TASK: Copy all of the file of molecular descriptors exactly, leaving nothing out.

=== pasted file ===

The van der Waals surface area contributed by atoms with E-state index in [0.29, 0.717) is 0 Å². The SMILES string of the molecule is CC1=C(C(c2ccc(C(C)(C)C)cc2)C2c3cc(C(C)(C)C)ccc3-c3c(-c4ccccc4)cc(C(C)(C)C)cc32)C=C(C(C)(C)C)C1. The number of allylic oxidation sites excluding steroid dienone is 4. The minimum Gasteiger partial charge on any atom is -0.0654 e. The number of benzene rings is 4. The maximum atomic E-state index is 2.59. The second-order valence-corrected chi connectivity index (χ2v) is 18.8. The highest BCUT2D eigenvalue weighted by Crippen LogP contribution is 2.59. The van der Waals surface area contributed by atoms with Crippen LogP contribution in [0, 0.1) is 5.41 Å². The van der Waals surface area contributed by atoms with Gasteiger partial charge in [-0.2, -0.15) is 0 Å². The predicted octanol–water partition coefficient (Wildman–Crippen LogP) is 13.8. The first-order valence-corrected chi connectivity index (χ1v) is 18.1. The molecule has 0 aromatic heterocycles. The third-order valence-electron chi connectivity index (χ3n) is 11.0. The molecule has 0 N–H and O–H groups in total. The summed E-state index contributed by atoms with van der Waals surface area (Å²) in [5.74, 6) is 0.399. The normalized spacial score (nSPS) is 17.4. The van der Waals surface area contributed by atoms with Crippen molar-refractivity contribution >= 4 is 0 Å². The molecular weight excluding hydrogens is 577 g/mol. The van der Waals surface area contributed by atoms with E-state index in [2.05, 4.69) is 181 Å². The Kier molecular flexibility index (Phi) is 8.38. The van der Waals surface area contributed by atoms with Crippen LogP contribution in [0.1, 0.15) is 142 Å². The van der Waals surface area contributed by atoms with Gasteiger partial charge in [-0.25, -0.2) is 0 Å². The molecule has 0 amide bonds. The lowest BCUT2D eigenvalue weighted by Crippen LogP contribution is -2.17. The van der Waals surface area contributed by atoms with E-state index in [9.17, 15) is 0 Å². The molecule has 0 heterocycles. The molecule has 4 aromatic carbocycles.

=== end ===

The van der Waals surface area contributed by atoms with E-state index in [0.29, 0.717) is 0 Å². The SMILES string of the molecule is CC1=C(C(c2ccc(C(C)(C)C)cc2)C2c3cc(C(C)(C)C)ccc3-c3c(-c4ccccc4)cc(C(C)(C)C)cc32)C=C(C(C)(C)C)C1. The number of allylic oxidation sites excluding steroid dienone is 4. The minimum Gasteiger partial charge on any atom is -0.0654 e. The number of benzene rings is 4. The maximum atomic E-state index is 2.59. The second-order valence-corrected chi connectivity index (χ2v) is 18.8. The highest BCUT2D eigenvalue weighted by Crippen LogP contribution is 2.59. The van der Waals surface area contributed by atoms with Crippen LogP contribution in [0, 0.1) is 5.41 Å². The van der Waals surface area contributed by atoms with Gasteiger partial charge in [-0.2, -0.15) is 0 Å². The predicted octanol–water partition coefficient (Wildman–Crippen LogP) is 13.8. The first-order valence-corrected chi connectivity index (χ1v) is 18.1. The molecule has 0 aromatic heterocycles. The third-order valence-electron chi connectivity index (χ3n) is 11.0. The molecule has 0 N–H and O–H groups in total. The summed E-state index contributed by atoms with van der Waals surface area (Å²) in [5.74, 6) is 0.399. The normalized spacial score (nSPS) is 17.4. The van der Waals surface area contributed by atoms with Crippen molar-refractivity contribution >= 4 is 0 Å². The molecular weight excluding hydrogens is 577 g/mol. The van der Waals surface area contributed by atoms with E-state index in [2.05, 4.69) is 181 Å². The Kier molecular flexibility index (Phi) is 8.38. The van der Waals surface area contributed by atoms with Crippen LogP contribution in [0.1, 0.15) is 142 Å². The van der Waals surface area contributed by atoms with Gasteiger partial charge in [-0.25, -0.2) is 0 Å². The molecule has 0 amide bonds. The lowest BCUT2D eigenvalue weighted by Crippen LogP contribution is -2.17. The van der Waals surface area contributed by atoms with E-state index in [9.17, 15) is 0 Å². The molecule has 0 heterocycles. The molecule has 4 aromatic carbocycles.